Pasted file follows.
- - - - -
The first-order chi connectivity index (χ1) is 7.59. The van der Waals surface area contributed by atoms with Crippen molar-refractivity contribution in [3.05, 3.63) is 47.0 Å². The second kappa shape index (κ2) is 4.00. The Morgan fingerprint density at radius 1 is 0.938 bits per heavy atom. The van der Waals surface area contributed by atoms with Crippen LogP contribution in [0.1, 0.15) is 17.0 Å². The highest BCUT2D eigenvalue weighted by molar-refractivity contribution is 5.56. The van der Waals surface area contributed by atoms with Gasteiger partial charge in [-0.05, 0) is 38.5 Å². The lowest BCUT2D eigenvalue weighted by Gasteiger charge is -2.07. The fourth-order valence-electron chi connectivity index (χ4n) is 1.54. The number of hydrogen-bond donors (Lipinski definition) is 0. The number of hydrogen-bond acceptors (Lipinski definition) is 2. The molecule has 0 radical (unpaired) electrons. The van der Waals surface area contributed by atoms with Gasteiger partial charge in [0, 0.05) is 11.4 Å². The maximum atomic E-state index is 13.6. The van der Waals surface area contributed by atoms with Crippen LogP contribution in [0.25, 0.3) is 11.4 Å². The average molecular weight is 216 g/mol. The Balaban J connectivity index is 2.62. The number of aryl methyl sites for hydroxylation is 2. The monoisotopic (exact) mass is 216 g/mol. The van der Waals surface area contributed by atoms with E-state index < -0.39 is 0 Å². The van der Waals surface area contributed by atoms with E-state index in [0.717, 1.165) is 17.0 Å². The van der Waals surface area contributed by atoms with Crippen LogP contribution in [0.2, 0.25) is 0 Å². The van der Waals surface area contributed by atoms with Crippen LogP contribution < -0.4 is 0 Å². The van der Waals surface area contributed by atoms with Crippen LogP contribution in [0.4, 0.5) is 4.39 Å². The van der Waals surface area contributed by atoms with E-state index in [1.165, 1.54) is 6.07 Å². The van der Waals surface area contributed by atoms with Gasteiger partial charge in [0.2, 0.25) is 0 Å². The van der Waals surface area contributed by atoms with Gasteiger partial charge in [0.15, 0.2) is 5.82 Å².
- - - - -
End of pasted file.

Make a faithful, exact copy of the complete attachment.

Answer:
The first-order chi connectivity index (χ1) is 7.59. The van der Waals surface area contributed by atoms with Crippen molar-refractivity contribution in [3.05, 3.63) is 47.0 Å². The second kappa shape index (κ2) is 4.00. The Morgan fingerprint density at radius 1 is 0.938 bits per heavy atom. The van der Waals surface area contributed by atoms with Crippen LogP contribution in [0.1, 0.15) is 17.0 Å². The highest BCUT2D eigenvalue weighted by molar-refractivity contribution is 5.56. The van der Waals surface area contributed by atoms with Gasteiger partial charge in [-0.05, 0) is 38.5 Å². The lowest BCUT2D eigenvalue weighted by Gasteiger charge is -2.07. The fourth-order valence-electron chi connectivity index (χ4n) is 1.54. The number of hydrogen-bond donors (Lipinski definition) is 0. The number of hydrogen-bond acceptors (Lipinski definition) is 2. The molecule has 0 radical (unpaired) electrons. The van der Waals surface area contributed by atoms with Gasteiger partial charge in [0, 0.05) is 11.4 Å². The maximum atomic E-state index is 13.6. The van der Waals surface area contributed by atoms with Crippen LogP contribution in [0.25, 0.3) is 11.4 Å². The average molecular weight is 216 g/mol. The Balaban J connectivity index is 2.62. The number of aryl methyl sites for hydroxylation is 2. The monoisotopic (exact) mass is 216 g/mol. The van der Waals surface area contributed by atoms with E-state index < -0.39 is 0 Å². The van der Waals surface area contributed by atoms with E-state index in [0.717, 1.165) is 17.0 Å². The van der Waals surface area contributed by atoms with Crippen LogP contribution in [0.2, 0.25) is 0 Å². The van der Waals surface area contributed by atoms with Crippen LogP contribution < -0.4 is 0 Å². The van der Waals surface area contributed by atoms with Crippen LogP contribution in [0.4, 0.5) is 4.39 Å². The van der Waals surface area contributed by atoms with E-state index in [1.165, 1.54) is 6.07 Å². The van der Waals surface area contributed by atoms with Gasteiger partial charge in [0.2, 0.25) is 0 Å². The van der Waals surface area contributed by atoms with Gasteiger partial charge in [0.15, 0.2) is 5.82 Å².